Napoleon did not have much money when he was ready to propose marriage to soon-to-be-Empress Josephine. He collected all the money he could to purchase his fiancé a beautiful sapphire and diamond ring on a gold band. In a design setting named “you and me,” the sapphire stones are only one carat each yet have a priceless historic value.

Till today, the most famous and beloved royal engagement ring is the 18-carat diamond and sapphire piece purchased in 1981 by Prince Charles for his then-fiancé, Lady Diana. Her son Prince William made it even more cherished when he proposed to Kate Middleton with his mother’s ring as a gesture of love and respect for his family’s legacy.

The Logan Sapphire and The Star of Bombay are some of the world’s most valuable sapphires. A flawless sapphire originating from Sri Lanka, the Logan Sapphire is one of the most famous gemstones in the world. The sapphire has a rich deep blue color and weighs 84.6 g. It is the second-biggest sapphire in the world. The enormous sapphire is named after Polly Logan, the original owner of the gemstone. In 1960, she donated the gemstone to the Smithsonian Institution. Currently, it is set in a brooch and is surrounded by 20 round diamonds. It is on display at the National Museum of Natural History in Washington, D.C.

The Star of Bombay is violet-blue in color and weighs 36.4 g. It was gifted to Mary Pickford, a silent film star and legend. She bequeathed it to the Smithsonian Institution. Mary Pickford’s husband, Douglas Fairbanks, also a silent movie star himself, purchased the gemstone for her.

Elizabeth Taylor, one of Hollywood’s greatest screen stars, was as famous for her jewels. In 1952, her second husband-to-be, Michael Wilding, publicly proposed with a huge cabochon sapphire that started the trend of blue sapphire engagement rings.

I could continue with The Star of Asia in the Smithsonian, or St. Edward’s Sapphire that is part of the British Crown Jewels. It is believed that the stone was present in the coronation ring of Edward the Confessor whose reign in England started in 1042. Legend says that he was buried with it in Westminster Abbey.

What is so mesmerizing and intoxicating about this substance called sapphire? As always, I ask the bigger question: What does this have to do with Torah? Well, the answer has a clue in the time of the year that follows Passover and ends with Shavuot. Sapphires and sefirah, the counting of the Omer, have more in common than you think.

The period of the counting of the Omer is a time of potential for inner growth and character refinement (midot) through reflection and development of one aspect each day for the 49 days of the counting.

In Kabbalah, each of the seven weeks of the Omer-counting is associated with one of the seven lower sefirot:

  • Chesed (loving-kindness)
  • Gevurah (might)
  • Tiferet (beauty)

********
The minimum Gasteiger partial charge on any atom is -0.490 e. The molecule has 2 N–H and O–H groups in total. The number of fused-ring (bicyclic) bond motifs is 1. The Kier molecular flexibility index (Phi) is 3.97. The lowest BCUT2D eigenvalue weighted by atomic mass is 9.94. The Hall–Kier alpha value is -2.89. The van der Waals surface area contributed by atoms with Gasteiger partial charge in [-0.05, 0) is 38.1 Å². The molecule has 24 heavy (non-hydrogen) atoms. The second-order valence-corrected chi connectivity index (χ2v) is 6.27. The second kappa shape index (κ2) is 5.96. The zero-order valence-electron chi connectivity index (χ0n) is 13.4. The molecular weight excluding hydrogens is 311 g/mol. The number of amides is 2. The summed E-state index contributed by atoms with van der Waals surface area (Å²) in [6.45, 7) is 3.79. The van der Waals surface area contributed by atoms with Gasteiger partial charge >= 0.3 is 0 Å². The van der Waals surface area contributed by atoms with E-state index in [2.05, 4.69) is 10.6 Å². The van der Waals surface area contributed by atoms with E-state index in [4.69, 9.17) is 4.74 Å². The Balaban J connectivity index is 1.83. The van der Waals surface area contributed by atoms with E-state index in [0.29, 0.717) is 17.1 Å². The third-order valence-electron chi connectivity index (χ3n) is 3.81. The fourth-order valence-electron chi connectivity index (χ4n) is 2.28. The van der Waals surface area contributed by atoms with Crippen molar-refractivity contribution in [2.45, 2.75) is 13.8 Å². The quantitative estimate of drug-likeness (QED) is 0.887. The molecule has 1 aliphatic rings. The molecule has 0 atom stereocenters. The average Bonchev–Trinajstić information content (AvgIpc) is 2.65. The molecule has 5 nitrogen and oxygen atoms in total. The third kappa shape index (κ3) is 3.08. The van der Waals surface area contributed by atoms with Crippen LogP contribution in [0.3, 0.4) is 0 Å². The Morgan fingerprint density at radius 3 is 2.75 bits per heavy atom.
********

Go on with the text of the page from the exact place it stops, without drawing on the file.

• Netzach (victory)
  • Hod (acknowledgment)
  • Yesod (foundation)
  • Malchut (kingdom)

Each day of each week is also associated with one of these same seven sefirot, creating 49 permutations.

The Hebrew word for sapphire is sapir. The Hebrew word sefirah has several meanings. The famous Kabbalist the RaMak, in his monumental work the Pardes, writes that sefirah comes both from the root “counting” (mispar, number) and

sipur, as in relating a story. A third root of sefirah is sapir, a sapphire stone, which is a translucent crystal that shines brightly.

The end result of the Omer is the ultimate refined state we have become in order to properly receive the Torah from Hashem. The third holiday of the shalosh regalim is the grand finale of Shavuot. All this work leads us to the glorious conclusion of Matan Torah, the arrival of the Ten Commandments.

Both sets of tablets (luchos) were carved of sapphire stone (Rashi to Exodus 34:1).

After Moshe broke the first set, G-d revealed a large deposit of sapphire under his tent. He recycled some of the stone to carve the second tablets and was permitted to keep the remainder for his own personal riches .

Learning more about this divine stone in Nevi’im (Prophets), we find that the sapphire is the material used in Hashem’s Throne of Glory. There is certainly more kabbalistic thoughts about the stone having the power of wisdom and the third eye.

So before Napoleon Bonaparte went shopping for the perfect ring, or mining excavations in India yielded the most valuable sapphires in the world, the Torah taught us the appreciation and value of this precious stone. The counting of the Omer is our chance to polish and perfect our own personal sapphire with daily exercise of thought and self-awareness. These 49 days of labor help prepare us for when Hashem grants us the ultimate privilege of receiving His Torah written on the most glorious of sapphire stones. May Hashem grant us all a collection of fabulously flawless, brilliantly blue, and perfectly polished paths to welcome Mashiach in our lifetimes.

Watch JWOMEN live on Facebook every Wednesday night at 7:30 p.m., hosted by Tobi Rubinstein.


Tobi Rubinstein is a retired fashion and marketing executive of 35 years who currently produces runway and lifestyle events for NYFW, specializing in Israel’s leading artists and designers. She is the founder of The House of Faith N Fashion, fusing culture and Torah.  Tobi was a fashion collaboration and guest expert for ABC, Geraldo Rivera, Huffington Post, Lifetime, NBC, Bravo, and Arise. She hosted her own radio and reality TV series. Tobi is a mother, wife, dog owner, and shoe lover. 

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